3. Disregarded Entities; Reportable Transactions. A bill was passed to clarify the Mississippi income tax treatment of disregarded entities and to give the Chairman of the Tax Commission the authority to monitor reportable transactions. Various income tax statutes were amended to provide that trusts, partnerships and corporations that are required to include the financial activity of a disregarded entity on its tax return for federal income tax purposes are also required to do so for Mississippi income tax purposes. The bill also authorizes the Chairman of the Tax Commission to require taxpayers and their advisors, who are required to notify the IRS of certain “reportable transactions,” to also notify the State Tax Commission of such transactions. The bill further authorizes the Chairman of the Tax Commission to require tax advisors, who are required by federal income tax law to keep lists of certain “reportable transactions,” to also maintain such lists for Mississippi income tax purposes. (Senate Bill 2562, effective July 1, 2008).
1. Barton v. Blount1 – Income Tax – On September 4, 2007, the Mississippi Court of Appeals issued its opinion addressing the proper method to calculate depreciation recapture in connection with the sale of all assets by a corporation followed by a complete liquidation. The husband and wife taxpayers owned all of the stock of a corporation that operated a restaurant business in Mississippi. In 2000, the corporation sold all of its assets and liquidated.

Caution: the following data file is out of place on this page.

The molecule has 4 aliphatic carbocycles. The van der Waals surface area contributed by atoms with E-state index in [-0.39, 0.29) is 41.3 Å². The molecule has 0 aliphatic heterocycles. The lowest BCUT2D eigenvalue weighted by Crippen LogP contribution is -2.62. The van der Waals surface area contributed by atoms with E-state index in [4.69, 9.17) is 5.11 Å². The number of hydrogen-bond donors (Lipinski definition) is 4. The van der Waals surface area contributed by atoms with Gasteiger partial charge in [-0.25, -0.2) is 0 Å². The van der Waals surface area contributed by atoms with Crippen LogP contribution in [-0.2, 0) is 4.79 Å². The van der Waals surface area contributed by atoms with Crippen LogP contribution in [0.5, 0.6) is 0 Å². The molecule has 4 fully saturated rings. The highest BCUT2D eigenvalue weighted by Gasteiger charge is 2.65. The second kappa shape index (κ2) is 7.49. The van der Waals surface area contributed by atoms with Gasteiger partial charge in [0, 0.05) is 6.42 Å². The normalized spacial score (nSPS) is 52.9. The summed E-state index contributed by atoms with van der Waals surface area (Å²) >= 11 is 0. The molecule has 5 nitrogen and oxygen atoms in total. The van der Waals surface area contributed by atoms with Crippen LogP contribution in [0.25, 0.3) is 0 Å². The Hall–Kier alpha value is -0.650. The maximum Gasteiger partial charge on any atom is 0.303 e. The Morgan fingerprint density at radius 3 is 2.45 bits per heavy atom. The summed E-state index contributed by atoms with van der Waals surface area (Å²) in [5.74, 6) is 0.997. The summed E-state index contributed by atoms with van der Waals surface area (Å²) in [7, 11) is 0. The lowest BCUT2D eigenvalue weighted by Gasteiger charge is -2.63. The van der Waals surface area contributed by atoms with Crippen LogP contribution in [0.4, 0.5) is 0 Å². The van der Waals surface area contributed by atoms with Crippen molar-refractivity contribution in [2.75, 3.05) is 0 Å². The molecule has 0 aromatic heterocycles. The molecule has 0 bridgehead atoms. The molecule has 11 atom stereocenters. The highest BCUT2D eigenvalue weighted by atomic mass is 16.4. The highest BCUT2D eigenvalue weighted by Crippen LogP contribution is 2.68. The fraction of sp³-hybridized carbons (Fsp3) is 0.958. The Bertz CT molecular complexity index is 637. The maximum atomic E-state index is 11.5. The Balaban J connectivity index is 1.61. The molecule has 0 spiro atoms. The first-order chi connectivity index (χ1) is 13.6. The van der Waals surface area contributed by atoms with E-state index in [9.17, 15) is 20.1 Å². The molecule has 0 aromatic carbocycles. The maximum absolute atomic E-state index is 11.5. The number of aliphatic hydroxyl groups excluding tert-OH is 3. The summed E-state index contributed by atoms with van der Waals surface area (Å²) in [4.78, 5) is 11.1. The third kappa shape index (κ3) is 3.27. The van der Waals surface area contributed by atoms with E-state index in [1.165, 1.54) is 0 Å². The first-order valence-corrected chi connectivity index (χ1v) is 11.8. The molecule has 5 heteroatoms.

Mississippi law generally imposes an income tax on gain resulting from the sale of assets. During the year in question, however, an exemption from the gain recognition requirement applied if (i) a corporation sold all or substantially all of its assets, (ii) the assets had been held for more than one year and (iii) the corporation was completely liquidated within one year from the date of sale. The exemption in question was repealed for transactions occurring after March 29, 2005. The applicable gain exclusion statute did not apply to depreciation recapture “computed in the same manner as provided for in Section 1245 of the Internal Revenue Code.” Upon audit of the taxpayers’ 2000 return, the taxpayers and the Tax Commission could not agree on the proper method of computing the taxable depreciation recapture from the sale.